It’s a phrase you’ve likely read hundreds, if not thousands, of times. It’s plastered on billboards and street signs and pizza boxes. You’ve heard it on TV commercials and radio ads. About Chinese food and plumbers and online accredited universities. That’s right. You know the words: “Quality Guaranteed.”
If you’re like me, you’ve wondered who exactly is guaranteeing that quality. Is it the seller itself? The producer of the materials? Maybe a government agency or trade organization? At what precise time did the act of guaranteeing occur? Is each product or service inspected individually or are representative examples examined? What happens when the quality doesn’t satisfy the consumer’s expectations? Whose job is it to enforce the guarantee?
As you can tell, I’m a curious guy. I couldn’t find the answers to any of these questions on Wikipedia so I decided to investigate them myself.
After a long search through phonebooks and infomercials and discarded mail, I was surprised to discover that all the goods and services in this country are, in fact, guaranteed not by some complicated bureaucratic institution in Washington, DC or by quality control specialists at McDonald’s or Wal-Mart, but by a lovely old couple in Buxton, Iowa: Martha and Harold Washburn.
The Washburns have been guaranteeing the quality of goods and services for forty-five years, almost as long as they’ve been married. They’re humble, honest, and hardworking people, but the future of their business, as I’ve learned, is in jeopardy.
The Washburns have a middle-aged son named Clebald. He has been the company’s enforcer since he was fifteen years old. (All of this I learned through a series of phone interviews with Martha and one visit to their home/inspection facility.) Clebald still lives at home. He has meaty palms and a pair of brass boots. When I met him, he sprained my index finger and fractured my shin. He’s not a nice guy.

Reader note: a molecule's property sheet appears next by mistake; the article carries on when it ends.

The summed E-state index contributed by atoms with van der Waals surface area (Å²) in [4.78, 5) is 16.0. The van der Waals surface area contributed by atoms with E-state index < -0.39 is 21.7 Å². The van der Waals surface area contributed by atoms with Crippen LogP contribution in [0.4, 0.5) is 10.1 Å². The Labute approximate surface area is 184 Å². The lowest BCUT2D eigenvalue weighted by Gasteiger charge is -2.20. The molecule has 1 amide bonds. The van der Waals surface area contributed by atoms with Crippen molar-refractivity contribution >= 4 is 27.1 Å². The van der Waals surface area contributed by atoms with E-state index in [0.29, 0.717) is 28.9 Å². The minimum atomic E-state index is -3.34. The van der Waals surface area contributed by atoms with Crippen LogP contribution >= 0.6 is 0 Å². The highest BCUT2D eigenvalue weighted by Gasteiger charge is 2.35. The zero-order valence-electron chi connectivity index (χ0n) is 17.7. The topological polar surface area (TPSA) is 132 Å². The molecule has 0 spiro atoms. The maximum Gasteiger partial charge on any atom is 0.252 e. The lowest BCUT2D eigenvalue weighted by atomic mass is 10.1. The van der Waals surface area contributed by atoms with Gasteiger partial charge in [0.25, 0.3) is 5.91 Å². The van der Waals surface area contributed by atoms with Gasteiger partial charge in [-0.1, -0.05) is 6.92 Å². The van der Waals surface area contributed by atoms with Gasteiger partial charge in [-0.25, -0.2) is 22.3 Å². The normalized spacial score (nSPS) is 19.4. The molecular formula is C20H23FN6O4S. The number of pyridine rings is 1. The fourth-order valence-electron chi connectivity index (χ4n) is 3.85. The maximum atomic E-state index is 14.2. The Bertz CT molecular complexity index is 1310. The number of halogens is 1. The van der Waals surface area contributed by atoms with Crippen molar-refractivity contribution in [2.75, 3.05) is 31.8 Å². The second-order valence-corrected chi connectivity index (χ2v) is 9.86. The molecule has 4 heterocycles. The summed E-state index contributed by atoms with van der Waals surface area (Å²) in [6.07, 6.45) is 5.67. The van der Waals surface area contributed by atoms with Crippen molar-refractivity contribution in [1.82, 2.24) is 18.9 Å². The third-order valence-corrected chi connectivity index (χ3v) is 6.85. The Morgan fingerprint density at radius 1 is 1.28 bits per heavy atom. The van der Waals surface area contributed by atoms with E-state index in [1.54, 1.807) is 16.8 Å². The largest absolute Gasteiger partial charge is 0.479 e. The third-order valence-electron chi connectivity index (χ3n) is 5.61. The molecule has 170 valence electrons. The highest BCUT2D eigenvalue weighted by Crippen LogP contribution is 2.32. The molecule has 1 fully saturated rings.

Being a family business, the Washburns want Clebald to take over the company very soon. They are slowing down in old age. But as Clebald said while stuffing his face with bonbons when I tried to interview him, “I don’t give a shit about quality. Get the hell out of my kitchen.”
All he cares about is breaking skulls. The Washburns were never able to have any other children so they’re stuck with him. Exhausted and arthritic, they are falling behind in their work. But that hasn’t stopped Clebald from hurting supermarket employees and yoga instructors even though their products and services haven’t been officially guaranteed.
“We’re in a really tough spot,” Martha told me, blenders and cacti and ice cream piled behind her. “We want the business to stay in the family, but we also want the guarantee to mean something. Clebald’s a sweet boy underneath but he can’t tell the difference between a billygoat and a shewolf.”
Harold, glaring through an eye piece at the laces of a baseball glove said, “All I want is to go on vacation for once.”
Then Clebald barreled into the house holding a severed hand, so I ended the interview for the evening.
The next morning I stopped over to say goodbye but the Washburns begged me to stay. “Look, we can tell that you really care about quality,” Martha said. “I saw you inspect that Wendy’s Junior Bacon Cheeseburger,” Harold added. “You have a knack for this.”
I had embarked on this journey to learn about the story behind “Quality Guaranteed,” but now I was being offered the reins of a major American company. Did I care enough about quality to make this business my future? Could I handle the inevitable battle for power that would ensue between Cleobald and me? Did I want to move to Buxton, Iowa?
In the end, I decided that this business wasn’t for me, even though I was honored by their offer. But, if there’s any trustworthy people out there who wish to inspect all of the country’s goods and services every day for the next forty-five years, then please let me know. I’ll put you into contact with the Washburns. Otherwise, we might have to face a world where quality isn’t truly guaranteed.